We really are up shit creek if we accept the government has the right to produce tv programmes as propaganda. On Tim Worstall’s blog is information about the extent to which charities have also become propaganda outlets. I suggest, at the very least, if governments are going to fund such propaganda, NGOs or TV companies must be forced to give over 25% of each printed page or each TV screen to a big warning sign, a la cigarette packs, saying something like ‘THIS IS NOT INDEPENDENT OPINION. BELIEVE AT YOUR PERIL.’

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Charles Clarke is back in the news as a heroic figure, the only man in the country with the position and the guts to tell Brown personally what the country thinks. But let’s not get carried away with any sudden burst of gratitude to the ‘Norwich bruiser’. He’s responsible for one of the nasty pieces of legislation that has caused a stir this year.

In 2005, Clarke was the government’s chief advocate for its policy of retaining records of all emails sent, all phone calls made and all web pages visited. He appeared before the European ‘Parliament’, and warned that privacy must be sacrificed in the fight against terrorism. He said that he would ‘redress the balance between privacy and security’. So if you were wondering why 8 year olds were being recruited to spy on you for money by the council (no, I don’t know whether they’ve been given armbands), there’s your answer. Clarke and his fascist ilk decided you had too much privacy.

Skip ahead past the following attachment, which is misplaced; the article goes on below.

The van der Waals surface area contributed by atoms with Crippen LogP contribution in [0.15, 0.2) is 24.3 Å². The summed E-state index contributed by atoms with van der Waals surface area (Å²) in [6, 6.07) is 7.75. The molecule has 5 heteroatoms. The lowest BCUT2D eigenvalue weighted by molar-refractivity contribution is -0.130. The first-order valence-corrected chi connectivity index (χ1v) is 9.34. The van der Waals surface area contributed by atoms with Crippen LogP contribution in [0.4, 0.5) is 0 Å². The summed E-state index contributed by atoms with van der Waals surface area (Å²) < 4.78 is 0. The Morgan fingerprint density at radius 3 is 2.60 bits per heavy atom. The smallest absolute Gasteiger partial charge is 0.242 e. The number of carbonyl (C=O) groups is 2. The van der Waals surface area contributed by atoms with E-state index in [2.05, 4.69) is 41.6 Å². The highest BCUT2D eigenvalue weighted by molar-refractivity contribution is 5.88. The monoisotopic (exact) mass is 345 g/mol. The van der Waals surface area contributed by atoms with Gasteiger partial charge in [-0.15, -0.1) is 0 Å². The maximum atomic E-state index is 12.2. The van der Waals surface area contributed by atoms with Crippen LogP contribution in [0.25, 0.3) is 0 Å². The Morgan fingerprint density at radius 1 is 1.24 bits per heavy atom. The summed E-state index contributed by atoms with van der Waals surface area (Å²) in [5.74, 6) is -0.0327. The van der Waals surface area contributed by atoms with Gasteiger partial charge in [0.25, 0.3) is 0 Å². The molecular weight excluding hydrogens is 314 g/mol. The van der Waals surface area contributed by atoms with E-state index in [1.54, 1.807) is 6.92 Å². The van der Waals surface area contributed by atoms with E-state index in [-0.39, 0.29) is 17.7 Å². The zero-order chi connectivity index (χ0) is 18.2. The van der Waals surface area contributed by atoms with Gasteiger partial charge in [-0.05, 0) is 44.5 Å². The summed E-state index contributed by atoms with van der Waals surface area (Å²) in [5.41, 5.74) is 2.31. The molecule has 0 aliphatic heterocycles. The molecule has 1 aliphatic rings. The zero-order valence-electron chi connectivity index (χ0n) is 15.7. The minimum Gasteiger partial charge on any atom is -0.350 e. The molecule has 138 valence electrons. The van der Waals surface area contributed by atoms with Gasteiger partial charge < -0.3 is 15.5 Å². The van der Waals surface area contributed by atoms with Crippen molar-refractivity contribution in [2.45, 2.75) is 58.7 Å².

Similar data retention laws were first mooted by the government in 2000 in their RIPA legislation, but they were rejected by Parliament. After September 11th, the government tried again, this time claiming they were necessary for the fight against terrorism. If so, why did they try to give access to local councils and other bodies not involved in the fight against terrorism?

The Queen’s speech will mention this legislation in the Data Communications Bill. Don’t forget in all the furore, that Clarke had a hand in this bill, he is not a step forward for the Labour party or the country, but deeply implicated in the authoritarian nastiness in which they have embroiled us.

To be clear: it was our government who took the lead in this legislation in Europe. Our government decided to use the EU to pass legislation that was deeply unpopular here. Out of sight, out of mind?

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The time has gone when comparisons with the EU and the USSR could be considered crazy. On top of the recent plans to record details of every phone call, email and web page visited, on top of the plans to regulate dissent, forcing blog writers to register and forcing them to allow the EU to respond to criticism on their blogs, the EU has decided it wants to regulate the relationships between men and women.